1 deontology's foil: consequentialism because deontological theories are best understood in contrast to consequentialist ones, a brief look at consequentialism and a survey of the problems with it that motivate its deontological opponents, provides a helpful prelude to taking up deontological theories themselves. Deontology (greek: deon means duty) is a theory in ethics, where one has an unchanging duty to abide by some set of moral principles, and nothing else thus, the ends never justify the means in this ethical system. Deontology vs teleology ethics or moral philosophy is a branch of philosophy that involves questions about morality and the perception of good and evil, of right and wrong, of justice, virtue, and vice. A deontological system must either insist that the right moral action in this context is the one that ends up bringing about a horrific result or else provide for a means of resolving conflicts between different imperatives.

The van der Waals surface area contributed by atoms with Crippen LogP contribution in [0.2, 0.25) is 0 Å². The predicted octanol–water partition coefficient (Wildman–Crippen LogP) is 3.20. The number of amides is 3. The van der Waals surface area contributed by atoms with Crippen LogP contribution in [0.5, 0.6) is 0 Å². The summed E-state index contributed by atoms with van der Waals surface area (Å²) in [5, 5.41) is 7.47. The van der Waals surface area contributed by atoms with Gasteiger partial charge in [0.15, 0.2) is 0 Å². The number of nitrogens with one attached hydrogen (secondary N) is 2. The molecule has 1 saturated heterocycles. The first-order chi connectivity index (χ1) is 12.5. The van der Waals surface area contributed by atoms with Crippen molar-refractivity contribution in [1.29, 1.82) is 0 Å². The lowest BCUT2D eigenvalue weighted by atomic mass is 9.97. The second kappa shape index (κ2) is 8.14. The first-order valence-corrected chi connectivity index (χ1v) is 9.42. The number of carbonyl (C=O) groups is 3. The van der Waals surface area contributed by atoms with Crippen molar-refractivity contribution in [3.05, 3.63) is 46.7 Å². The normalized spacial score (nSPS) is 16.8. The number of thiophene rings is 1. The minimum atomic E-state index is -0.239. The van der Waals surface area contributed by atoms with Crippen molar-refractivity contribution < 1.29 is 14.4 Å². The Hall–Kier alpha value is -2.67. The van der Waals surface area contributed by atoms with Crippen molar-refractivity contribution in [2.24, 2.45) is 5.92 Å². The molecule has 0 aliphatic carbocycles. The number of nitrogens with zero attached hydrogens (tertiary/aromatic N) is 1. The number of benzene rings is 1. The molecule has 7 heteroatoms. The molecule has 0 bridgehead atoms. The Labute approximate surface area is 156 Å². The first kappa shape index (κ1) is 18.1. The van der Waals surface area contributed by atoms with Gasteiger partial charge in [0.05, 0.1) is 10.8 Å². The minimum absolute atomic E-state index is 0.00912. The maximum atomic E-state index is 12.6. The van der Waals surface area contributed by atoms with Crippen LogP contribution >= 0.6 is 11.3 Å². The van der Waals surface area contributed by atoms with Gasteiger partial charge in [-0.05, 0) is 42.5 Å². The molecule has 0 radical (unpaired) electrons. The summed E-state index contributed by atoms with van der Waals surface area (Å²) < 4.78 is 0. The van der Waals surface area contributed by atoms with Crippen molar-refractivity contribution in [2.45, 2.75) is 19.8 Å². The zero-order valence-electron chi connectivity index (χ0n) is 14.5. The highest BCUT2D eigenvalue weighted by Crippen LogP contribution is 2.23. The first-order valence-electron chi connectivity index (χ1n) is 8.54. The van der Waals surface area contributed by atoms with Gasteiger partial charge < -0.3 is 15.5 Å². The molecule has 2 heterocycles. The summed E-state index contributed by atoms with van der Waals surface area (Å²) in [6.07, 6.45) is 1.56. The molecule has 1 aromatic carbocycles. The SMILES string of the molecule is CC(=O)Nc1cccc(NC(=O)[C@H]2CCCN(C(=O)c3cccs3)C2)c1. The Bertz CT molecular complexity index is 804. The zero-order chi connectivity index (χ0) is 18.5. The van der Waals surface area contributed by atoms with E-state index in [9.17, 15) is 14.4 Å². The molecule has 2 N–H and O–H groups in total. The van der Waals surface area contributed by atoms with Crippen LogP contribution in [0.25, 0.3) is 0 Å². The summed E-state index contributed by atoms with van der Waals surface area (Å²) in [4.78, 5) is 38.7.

An example of a consequentialism system of ethics would be utilitarianism, in which the most morally desirable situation is that in which people's happiness is maximized virtue ethics - in which quality of character is the determiner of morality. In moral philosophy, deontological ethics or deontology (from greek δέον, deon, obligation, duty) is the normative ethical theory that the morality of an action should be based on whether that action itself is right or wrong under a series of rules, rather than based on the consequences of the action.

consequentialist versus deontological ethical systems Deontology (or deontological ethics) is the branch of ethics in which people define what is morally right or wrong by the actions themselves, rather than referring to the consequences of those actions, or the character of the person who performs them.
Consequentialist versus deontological ethical systems